Ah, middle school. It was the worst of times, it was … well it mostly just sucked. But Los Osos middle grade and young adult author Robin Mellom (who also works as a para-educator at Los Osos Middle School) thinks a little more fondly about that transitional time between elementary and high school. The former teacher and principal’s kid (and current spouse of New Times’ photographer Jayson Mellom) sat down with New Times to talk tweens, getting started as a writer, and her latest book: The Pages Between Us: In the Spotlight. The book is the second in its series (written with co-author Lindsey Leavitt) and follows the friendship of a pair of tweenagers: outgoing, sassy Piper, who loves making videos, and her bestie Olivia, who is an introverted, type-A book lover. The whole story is told through notes, passed back and forth between the girls. No matter your age, this read will feel like a note from your school days.
- IMAGE COURTESY OF ROBIN MELLOM
- BFFS: Los Osos author Robin Mellom’s latest book, 'In the Spotlight: The Pages Between Us,' follows besties Piper and Olivia as they face middle school together.
New Times: How did you get into writing?
Robin Mellom: I started writing when I was teaching fifth grade in Atlanta. I was 22 and had just gotten out of college. I had always loved writing, but I never knew that I could do it. I started writing with my kids. They were my first audience I guess. I read it out loud to them and they gave me feedback. It was great. Then when I got here, Jayson went to shoot a local author at a school and called me and said, “This woman is doing what you want to do.” And that’s how I found SLO Night Writers. So I met with them for years and years and we just had a really serious critique group. That’s what kept me on track.
NT: On your website, you mentioned that middle-schoolers are some of the coolest people ever, but I think anyone who’s been through middle school will remember them as some of the worst people ever. What endears you to that age group?
RM: Because those little creatures turn into amazing adults, as we all do. It’s fascinating to me to see kids go through that emotional roller coaster in such a short period of time. When I was in middle school, I didn’t enjoy it, but when I went back as an adult to teach, it was like watching an adorable movie.
NT: Where did the idea for the Between the Pages series come from?
RM: That came from my own experience. When I was in eighth grade, my best friend and I wrote notes back and forth. We figured out that if we took a spiral notebook and wrote “history,” on the front of it, no one would ever know. It worked. We spent that entire year writing. First it was like diary entries and then it turned into bizarre stories that we would pass back and forth, and the other one had to add on to it.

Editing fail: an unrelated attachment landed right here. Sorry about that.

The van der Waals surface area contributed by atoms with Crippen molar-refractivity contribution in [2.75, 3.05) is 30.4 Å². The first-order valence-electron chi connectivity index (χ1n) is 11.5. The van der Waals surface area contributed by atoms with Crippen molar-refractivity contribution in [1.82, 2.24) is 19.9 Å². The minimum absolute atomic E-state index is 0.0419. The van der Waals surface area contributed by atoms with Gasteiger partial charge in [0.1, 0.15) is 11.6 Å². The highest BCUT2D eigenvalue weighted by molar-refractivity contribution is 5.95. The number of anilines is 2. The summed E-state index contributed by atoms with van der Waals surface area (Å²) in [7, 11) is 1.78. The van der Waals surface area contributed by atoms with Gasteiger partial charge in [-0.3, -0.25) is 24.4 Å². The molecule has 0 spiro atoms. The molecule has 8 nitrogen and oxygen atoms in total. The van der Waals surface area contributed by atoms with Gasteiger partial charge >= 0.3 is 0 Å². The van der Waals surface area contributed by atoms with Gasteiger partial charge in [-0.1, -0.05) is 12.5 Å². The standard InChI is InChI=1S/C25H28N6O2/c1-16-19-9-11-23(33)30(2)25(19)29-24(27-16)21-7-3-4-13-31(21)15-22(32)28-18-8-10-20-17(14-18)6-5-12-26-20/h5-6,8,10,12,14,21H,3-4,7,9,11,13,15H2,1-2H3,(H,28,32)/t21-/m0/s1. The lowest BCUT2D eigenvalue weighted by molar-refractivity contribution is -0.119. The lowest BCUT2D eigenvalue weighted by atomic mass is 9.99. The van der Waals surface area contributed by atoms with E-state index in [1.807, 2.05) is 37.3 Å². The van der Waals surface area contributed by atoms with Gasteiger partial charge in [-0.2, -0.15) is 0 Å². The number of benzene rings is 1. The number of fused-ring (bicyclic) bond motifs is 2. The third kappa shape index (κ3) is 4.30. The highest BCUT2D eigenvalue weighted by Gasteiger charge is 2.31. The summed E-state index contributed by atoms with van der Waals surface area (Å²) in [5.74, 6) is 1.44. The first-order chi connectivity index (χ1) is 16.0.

NT: How did you meet your co-writer Lindsey Leavitt?
RM: I met her through SCBWI (the Society of Children’s Book Writers and Illustrators). I just connected and felt like I had always known her, so it didn’t take long after I had the idea to realize that she was the one I wanted to do it with. It’s really cool to write with someone and see their process.
NT: Who writes for which character?
- PHOTO BY JAYSON MELLOM
- LOCAL AUTHOR : Robin Mellom, a local author and Para-educator at Los Osos Middle School, got her start writing books, in part, through the local group SLO Night Writers.
RM: I write for Olivia and Lindsey writes for Piper. Piper’s the stronger, sassy one. And Lindsey’s more that way. And I just kind of want to read and write like Olivia.
NT: What inspired each of the characters?
RM: They’re based on ourselves, our students, our children, and just some random weirdness.
NT: What inspires you?
RM: Kids, the kids do. As they go out and observe things and notice things for the first time, it’s like they’re from another planet. I love being around them and listening to them.
NT: What’s your writing process like?
RM: It’s different for every book … but I do the first couple of chapters to get the voice, character, and style, and to get excited about it. And once I see how the characters are talking and how it’s flowing, I go back to my outline and really start hammering it out. It usually takes me about three months or so to write a draft of a novel.
NT: As someone who’s in that world of writing and consuming literature for children and young adults, what would your response be to those who have a stigma about adults reading that genre?
RM: I feel sorry for them if they think there’s anything wrong with that. The literature that’s out there is just outstanding. The YA [young adult] thing has just turned into amazing work.
NT: Do you have any upcoming projects?
RM: I have two more books coming out this year, they both come out on the same day, on Aug. 1. One of them is the first of a picture book series for little kids, Hannah Sparkles. She’s the happiest girl in the world and she likes to show people how to “sparkle.” The other one is a middle grade book called Confessions from the Principal’s Kid. My mom was the principal of my school. It was an interesting experience because I stayed after school and was friends with the janitor and cafeteria manager. It’s about a fifth grader just dealing with her mom being in charge of everyone she knows.
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